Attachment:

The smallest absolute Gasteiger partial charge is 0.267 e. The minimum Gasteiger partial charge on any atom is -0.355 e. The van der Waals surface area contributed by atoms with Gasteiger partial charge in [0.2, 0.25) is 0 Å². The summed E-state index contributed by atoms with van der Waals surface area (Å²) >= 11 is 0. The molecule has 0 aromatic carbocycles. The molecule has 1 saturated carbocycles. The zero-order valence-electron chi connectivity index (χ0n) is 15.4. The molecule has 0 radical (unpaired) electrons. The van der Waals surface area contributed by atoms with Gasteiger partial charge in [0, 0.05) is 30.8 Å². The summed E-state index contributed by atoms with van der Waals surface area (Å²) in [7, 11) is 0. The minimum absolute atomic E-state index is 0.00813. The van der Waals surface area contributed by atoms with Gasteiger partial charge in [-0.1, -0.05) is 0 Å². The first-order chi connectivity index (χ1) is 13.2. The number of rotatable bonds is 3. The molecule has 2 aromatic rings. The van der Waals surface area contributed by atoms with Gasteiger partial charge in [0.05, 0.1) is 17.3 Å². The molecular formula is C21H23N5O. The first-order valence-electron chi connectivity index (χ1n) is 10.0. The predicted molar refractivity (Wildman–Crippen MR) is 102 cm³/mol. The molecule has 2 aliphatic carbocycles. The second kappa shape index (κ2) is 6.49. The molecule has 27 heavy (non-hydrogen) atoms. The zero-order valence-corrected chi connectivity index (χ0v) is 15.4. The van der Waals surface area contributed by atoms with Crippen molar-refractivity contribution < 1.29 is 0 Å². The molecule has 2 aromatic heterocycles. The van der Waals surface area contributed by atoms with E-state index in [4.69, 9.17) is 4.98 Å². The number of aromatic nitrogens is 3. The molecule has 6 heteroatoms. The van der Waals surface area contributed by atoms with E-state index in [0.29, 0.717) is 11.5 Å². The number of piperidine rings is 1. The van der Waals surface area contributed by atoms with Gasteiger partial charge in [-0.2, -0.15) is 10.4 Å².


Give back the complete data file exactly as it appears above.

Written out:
The smallest absolute Gasteiger partial charge is 0.267 e. The minimum Gasteiger partial charge on any atom is -0.355 e. The van der Waals surface area contributed by atoms with Gasteiger partial charge in [0.2, 0.25) is 0 Å². The summed E-state index contributed by atoms with van der Waals surface area (Å²) >= 11 is 0. The molecule has 0 aromatic carbocycles. The molecule has 1 saturated carbocycles. The zero-order valence-electron chi connectivity index (χ0n) is 15.4. The molecule has 0 radical (unpaired) electrons. The van der Waals surface area contributed by atoms with Gasteiger partial charge in [0, 0.05) is 30.8 Å². The summed E-state index contributed by atoms with van der Waals surface area (Å²) in [7, 11) is 0. The minimum absolute atomic E-state index is 0.00813. The van der Waals surface area contributed by atoms with Gasteiger partial charge in [-0.1, -0.05) is 0 Å². The first-order chi connectivity index (χ1) is 13.2. The number of rotatable bonds is 3. The molecule has 2 aromatic rings. The van der Waals surface area contributed by atoms with Gasteiger partial charge in [0.05, 0.1) is 17.3 Å². The molecular formula is C21H23N5O. The first-order valence-electron chi connectivity index (χ1n) is 10.0. The predicted molar refractivity (Wildman–Crippen MR) is 102 cm³/mol. The molecule has 2 aliphatic carbocycles. The second kappa shape index (κ2) is 6.49. The molecule has 27 heavy (non-hydrogen) atoms. The zero-order valence-corrected chi connectivity index (χ0v) is 15.4. The van der Waals surface area contributed by atoms with Crippen molar-refractivity contribution < 1.29 is 0 Å². The molecule has 2 aromatic heterocycles. The van der Waals surface area contributed by atoms with E-state index in [4.69, 9.17) is 4.98 Å². The number of aromatic nitrogens is 3. The molecule has 6 heteroatoms. The van der Waals surface area contributed by atoms with E-state index in [0.29, 0.717) is 11.5 Å². The number of piperidine rings is 1. The van der Waals surface area contributed by atoms with Gasteiger partial charge in [-0.2, -0.15) is 10.4 Å².